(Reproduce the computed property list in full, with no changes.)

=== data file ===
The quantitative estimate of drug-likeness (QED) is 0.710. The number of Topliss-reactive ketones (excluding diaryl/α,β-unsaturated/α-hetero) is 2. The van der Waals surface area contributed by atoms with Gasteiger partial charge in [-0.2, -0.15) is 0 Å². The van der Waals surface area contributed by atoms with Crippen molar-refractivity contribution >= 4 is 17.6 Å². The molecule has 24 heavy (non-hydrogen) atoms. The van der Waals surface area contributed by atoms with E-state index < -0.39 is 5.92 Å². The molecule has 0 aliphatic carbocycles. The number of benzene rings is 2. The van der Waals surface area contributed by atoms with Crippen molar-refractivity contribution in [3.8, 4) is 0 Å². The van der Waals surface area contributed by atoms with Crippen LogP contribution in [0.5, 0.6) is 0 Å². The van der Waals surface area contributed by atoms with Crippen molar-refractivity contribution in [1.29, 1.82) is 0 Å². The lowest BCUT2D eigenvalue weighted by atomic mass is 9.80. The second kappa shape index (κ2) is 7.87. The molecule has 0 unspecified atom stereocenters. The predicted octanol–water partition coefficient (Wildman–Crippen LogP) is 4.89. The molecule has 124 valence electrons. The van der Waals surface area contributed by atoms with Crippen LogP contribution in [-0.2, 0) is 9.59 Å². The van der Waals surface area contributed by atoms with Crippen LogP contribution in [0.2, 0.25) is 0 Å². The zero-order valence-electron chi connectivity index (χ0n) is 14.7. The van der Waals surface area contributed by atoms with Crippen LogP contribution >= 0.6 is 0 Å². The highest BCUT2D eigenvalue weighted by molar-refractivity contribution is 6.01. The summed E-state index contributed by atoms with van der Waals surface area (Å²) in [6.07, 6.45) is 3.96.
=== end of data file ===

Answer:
The quantitative estimate of drug-likeness (QED) is 0.710. The number of Topliss-reactive ketones (excluding diaryl/α,β-unsaturated/α-hetero) is 2. The van der Waals surface area contributed by atoms with Gasteiger partial charge in [-0.2, -0.15) is 0 Å². The van der Waals surface area contributed by atoms with Crippen molar-refractivity contribution >= 4 is 17.6 Å². The molecule has 24 heavy (non-hydrogen) atoms. The van der Waals surface area contributed by atoms with E-state index < -0.39 is 5.92 Å². The molecule has 0 aliphatic carbocycles. The number of benzene rings is 2. The van der Waals surface area contributed by atoms with Crippen molar-refractivity contribution in [3.8, 4) is 0 Å². The van der Waals surface area contributed by atoms with Crippen LogP contribution in [0.5, 0.6) is 0 Å². The van der Waals surface area contributed by atoms with Crippen molar-refractivity contribution in [1.29, 1.82) is 0 Å². The lowest BCUT2D eigenvalue weighted by atomic mass is 9.80. The second kappa shape index (κ2) is 7.87. The molecule has 0 unspecified atom stereocenters. The predicted octanol–water partition coefficient (Wildman–Crippen LogP) is 4.89. The molecule has 124 valence electrons. The van der Waals surface area contributed by atoms with Crippen LogP contribution in [-0.2, 0) is 9.59 Å². The van der Waals surface area contributed by atoms with Crippen LogP contribution in [0.2, 0.25) is 0 Å². The zero-order valence-electron chi connectivity index (χ0n) is 14.7. The van der Waals surface area contributed by atoms with Crippen LogP contribution >= 0.6 is 0 Å². The highest BCUT2D eigenvalue weighted by molar-refractivity contribution is 6.01. The summed E-state index contributed by atoms with van der Waals surface area (Å²) in [6.07, 6.45) is 3.96.